Given the nonspecificity and overlapping of biomarkers in predicting disease, we hypothesize that unique combinations of biomarkers can be used in different multivariate models to develop more accurate risk estimates for specific MetS-related diseases by reducing statistical artifacts and spurious relationships due to co-biomarker confounding. Hence, the objective of this study is to test for unique models in which multiple MetS biomarkers are employed jointly to assess more accurately their association with specific CVDs for different age groups, obtain a cumulative perspective of their impact on CVD, and provide a basis for future development of predictive models. Such predictive models may be used in the future both for estimates of population risk and to approximate an individual’s risk based on her/his combination of biomarkers. Decile analysis and regression are used to test these relationships for the nationally representative National Health and Nutrition Examination Survey (NHANES) sample dataset. These analyses are presented for the purpose of estimating risk rather than to make a specific assessment of causality.


Study design

NHANES is comprised of interview (demographics, socioeconomic status, dietary habits, and medical history), examination (dental, medical, and physiological evaluation), and laboratory segments [12-17]. NHANES uses a complex, multistage, unequal probability of selection cluster design to provide a nationally representative sample of the non-institutionalized US civilian population. We conducted a cross-sectional study using data from six independent two-year cycles of publicly available NHANES data spanning 1999–2010. The NHANES protocol has been approved by the National Center for Health Statistics Institutional Review Board, and written informed consent was obtained from all participants. NHANES methodology and sample design have been previously detailed elsewhere [18,19].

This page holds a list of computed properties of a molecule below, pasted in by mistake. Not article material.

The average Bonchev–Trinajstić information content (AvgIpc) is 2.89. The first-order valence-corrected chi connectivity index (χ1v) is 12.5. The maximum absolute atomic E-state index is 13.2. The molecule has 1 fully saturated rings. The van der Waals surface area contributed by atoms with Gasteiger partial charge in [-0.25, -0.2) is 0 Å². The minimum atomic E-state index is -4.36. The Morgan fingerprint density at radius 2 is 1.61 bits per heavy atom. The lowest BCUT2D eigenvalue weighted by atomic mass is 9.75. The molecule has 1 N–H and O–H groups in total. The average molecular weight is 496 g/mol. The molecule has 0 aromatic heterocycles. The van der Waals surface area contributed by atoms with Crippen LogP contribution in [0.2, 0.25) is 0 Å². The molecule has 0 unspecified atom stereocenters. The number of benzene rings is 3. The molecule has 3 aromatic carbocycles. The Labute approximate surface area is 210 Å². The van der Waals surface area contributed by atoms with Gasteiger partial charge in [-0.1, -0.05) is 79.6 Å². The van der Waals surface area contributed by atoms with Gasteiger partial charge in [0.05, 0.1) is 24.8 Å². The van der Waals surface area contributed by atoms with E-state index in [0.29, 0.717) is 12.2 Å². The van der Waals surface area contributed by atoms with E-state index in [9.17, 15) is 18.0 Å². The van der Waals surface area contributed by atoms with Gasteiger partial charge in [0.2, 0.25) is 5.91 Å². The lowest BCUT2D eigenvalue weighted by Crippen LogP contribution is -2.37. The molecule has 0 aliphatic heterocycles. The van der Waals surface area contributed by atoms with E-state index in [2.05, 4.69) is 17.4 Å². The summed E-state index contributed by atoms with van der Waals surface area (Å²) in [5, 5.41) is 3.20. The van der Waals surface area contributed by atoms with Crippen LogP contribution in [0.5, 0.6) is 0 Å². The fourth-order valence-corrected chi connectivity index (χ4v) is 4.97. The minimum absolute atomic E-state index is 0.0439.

Study population

The study population consisted of adults ≥ 20 years who completed the laboratory component of the survey and answered questions about their history of CVD and related health outcomes. Within the target age group, n = 32,458 participants answered questions regarding their cardiovascular health. The subjects’ health data included SBP and variables describing if they were ever told by a health care professional that they had congestive heart failure (CHF), coronary heart disease (CHD), stroke, myocardial infarction (MI), or angina. Demographic data (poverty-income ratio, sex, age, race/ethnicity), smoking history, and BMI were also employed in the analysis.


The biomarkers tested included CRP, glycohemoglobin, plasma fasting glucose, ApoB, TC, LDL-C, HDL-C, and triglycerides. These biomarkers were included because they were obtained from blood samples during laboratory testing of NHANES participants. Fasting glucose, ApoB, LDL-C, and triglyceride serum levels were only measured in a subsample consisting of one-third of all persons 12 years and older in each NHANES cycle. The subsamples were nationally representative, and appropriate sample weights were applied to account for oversampling. Blood samples were drawn, stored, and analyzed according to specific protocols [20-25].

Statistical analyses

Summary statistics were tabulated to describe the general population characteristics, biomarkers, and health outcomes. Appropriate stratum values, sampling units, and survey weights were applied so that nationwide inference can be drawn [26]. Likewise, sample weights were applied in all regression models.

Multivariate logistic regression was used to estimate odds ratios (ORs) and joint association ORs to measure the association between multiple biomarkers and CVDs [27]. For the purpose of this study, joint associations measure the odds of prevalent CVD respective to the simultaneous concentrations of each measured biomarker. Whereas an interaction would measure how an individual association between a CVD outcome and a biomarker concentration varies given the change in concentration of another biomarker, a joint association measures the aggregated impact on odds of disease for the selected markers by controlling for potential confounding and co-explanation of disease between the co-related variables. Biomarkers used in the final models were determined by examining significant changes in CVD prevalence across deciles of biomarker serum concentrations. Next, we removed highly correlated biomarkers. Although joint associations are robust to correlated variables [28], we were also interested in the individual associations of single biomarkers within the joint biomarker model, which can be impacted by correlation. We used log-transformation to account for highly skewed biomarkers in the models.